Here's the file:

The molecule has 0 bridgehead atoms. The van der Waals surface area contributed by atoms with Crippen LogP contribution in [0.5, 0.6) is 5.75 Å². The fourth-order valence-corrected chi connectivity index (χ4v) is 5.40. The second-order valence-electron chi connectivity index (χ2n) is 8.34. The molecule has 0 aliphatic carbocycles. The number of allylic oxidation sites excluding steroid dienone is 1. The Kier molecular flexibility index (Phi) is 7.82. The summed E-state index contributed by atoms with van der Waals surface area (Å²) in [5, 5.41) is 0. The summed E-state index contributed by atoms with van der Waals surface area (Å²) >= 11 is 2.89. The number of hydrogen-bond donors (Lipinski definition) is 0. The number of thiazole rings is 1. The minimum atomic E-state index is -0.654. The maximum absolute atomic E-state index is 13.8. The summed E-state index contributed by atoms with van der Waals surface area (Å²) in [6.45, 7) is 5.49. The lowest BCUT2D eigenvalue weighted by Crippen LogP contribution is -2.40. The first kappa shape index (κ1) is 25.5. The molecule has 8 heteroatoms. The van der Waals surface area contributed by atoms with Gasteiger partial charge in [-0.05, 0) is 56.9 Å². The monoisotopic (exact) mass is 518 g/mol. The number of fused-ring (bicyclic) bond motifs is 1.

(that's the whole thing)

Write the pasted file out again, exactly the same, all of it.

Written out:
The molecule has 0 bridgehead atoms. The van der Waals surface area contributed by atoms with Crippen LogP contribution in [0.5, 0.6) is 5.75 Å². The fourth-order valence-corrected chi connectivity index (χ4v) is 5.40. The second-order valence-electron chi connectivity index (χ2n) is 8.34. The molecule has 0 aliphatic carbocycles. The number of allylic oxidation sites excluding steroid dienone is 1. The Kier molecular flexibility index (Phi) is 7.82. The summed E-state index contributed by atoms with van der Waals surface area (Å²) in [5, 5.41) is 0. The summed E-state index contributed by atoms with van der Waals surface area (Å²) >= 11 is 2.89. The number of hydrogen-bond donors (Lipinski definition) is 0. The number of thiazole rings is 1. The minimum atomic E-state index is -0.654. The maximum absolute atomic E-state index is 13.8. The summed E-state index contributed by atoms with van der Waals surface area (Å²) in [6.45, 7) is 5.49. The lowest BCUT2D eigenvalue weighted by Crippen LogP contribution is -2.40. The first kappa shape index (κ1) is 25.5. The molecule has 8 heteroatoms. The van der Waals surface area contributed by atoms with Gasteiger partial charge in [-0.05, 0) is 56.9 Å². The monoisotopic (exact) mass is 518 g/mol. The number of fused-ring (bicyclic) bond motifs is 1.